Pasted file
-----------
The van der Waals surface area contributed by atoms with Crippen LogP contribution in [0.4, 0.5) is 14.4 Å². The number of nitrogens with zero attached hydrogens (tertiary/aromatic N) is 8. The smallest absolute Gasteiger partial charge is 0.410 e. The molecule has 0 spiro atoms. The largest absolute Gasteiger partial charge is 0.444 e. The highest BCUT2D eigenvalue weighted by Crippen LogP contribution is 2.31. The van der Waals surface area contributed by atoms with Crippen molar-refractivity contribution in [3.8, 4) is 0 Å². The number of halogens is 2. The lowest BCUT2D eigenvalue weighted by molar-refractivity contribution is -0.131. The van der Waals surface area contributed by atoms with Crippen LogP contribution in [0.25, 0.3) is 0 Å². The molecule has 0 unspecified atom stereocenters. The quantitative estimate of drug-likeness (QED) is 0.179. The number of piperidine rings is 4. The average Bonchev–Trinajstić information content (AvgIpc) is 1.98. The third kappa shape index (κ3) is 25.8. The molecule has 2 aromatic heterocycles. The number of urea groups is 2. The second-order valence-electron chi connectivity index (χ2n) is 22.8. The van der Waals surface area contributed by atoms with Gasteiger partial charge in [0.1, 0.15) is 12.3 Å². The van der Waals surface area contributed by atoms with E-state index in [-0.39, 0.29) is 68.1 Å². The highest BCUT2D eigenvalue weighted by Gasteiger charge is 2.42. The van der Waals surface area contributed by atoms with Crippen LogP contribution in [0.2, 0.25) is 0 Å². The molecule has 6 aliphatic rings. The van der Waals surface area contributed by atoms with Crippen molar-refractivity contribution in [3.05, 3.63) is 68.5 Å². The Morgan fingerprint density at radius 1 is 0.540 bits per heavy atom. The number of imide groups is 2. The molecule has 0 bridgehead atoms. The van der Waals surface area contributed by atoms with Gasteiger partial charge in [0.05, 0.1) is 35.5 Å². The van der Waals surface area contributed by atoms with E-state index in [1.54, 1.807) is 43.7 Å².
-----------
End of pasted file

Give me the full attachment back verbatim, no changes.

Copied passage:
The van der Waals surface area contributed by atoms with Crippen LogP contribution in [0.4, 0.5) is 14.4 Å². The number of nitrogens with zero attached hydrogens (tertiary/aromatic N) is 8. The smallest absolute Gasteiger partial charge is 0.410 e. The molecule has 0 spiro atoms. The largest absolute Gasteiger partial charge is 0.444 e. The highest BCUT2D eigenvalue weighted by Crippen LogP contribution is 2.31. The van der Waals surface area contributed by atoms with Crippen molar-refractivity contribution in [3.8, 4) is 0 Å². The number of halogens is 2. The lowest BCUT2D eigenvalue weighted by molar-refractivity contribution is -0.131. The van der Waals surface area contributed by atoms with Crippen LogP contribution in [0.25, 0.3) is 0 Å². The molecule has 0 unspecified atom stereocenters. The quantitative estimate of drug-likeness (QED) is 0.179. The number of piperidine rings is 4. The average Bonchev–Trinajstić information content (AvgIpc) is 1.98. The third kappa shape index (κ3) is 25.8. The molecule has 2 aromatic heterocycles. The number of urea groups is 2. The second-order valence-electron chi connectivity index (χ2n) is 22.8. The van der Waals surface area contributed by atoms with Gasteiger partial charge in [0.1, 0.15) is 12.3 Å². The van der Waals surface area contributed by atoms with E-state index in [-0.39, 0.29) is 68.1 Å². The highest BCUT2D eigenvalue weighted by Gasteiger charge is 2.42. The van der Waals surface area contributed by atoms with Crippen LogP contribution in [0.2, 0.25) is 0 Å². The molecule has 6 aliphatic rings. The van der Waals surface area contributed by atoms with Crippen molar-refractivity contribution in [3.05, 3.63) is 68.5 Å². The Morgan fingerprint density at radius 1 is 0.540 bits per heavy atom. The number of imide groups is 2. The molecule has 0 bridgehead atoms. The van der Waals surface area contributed by atoms with Gasteiger partial charge in [0.05, 0.1) is 35.5 Å². The van der Waals surface area contributed by atoms with E-state index in [1.54, 1.807) is 43.7 Å².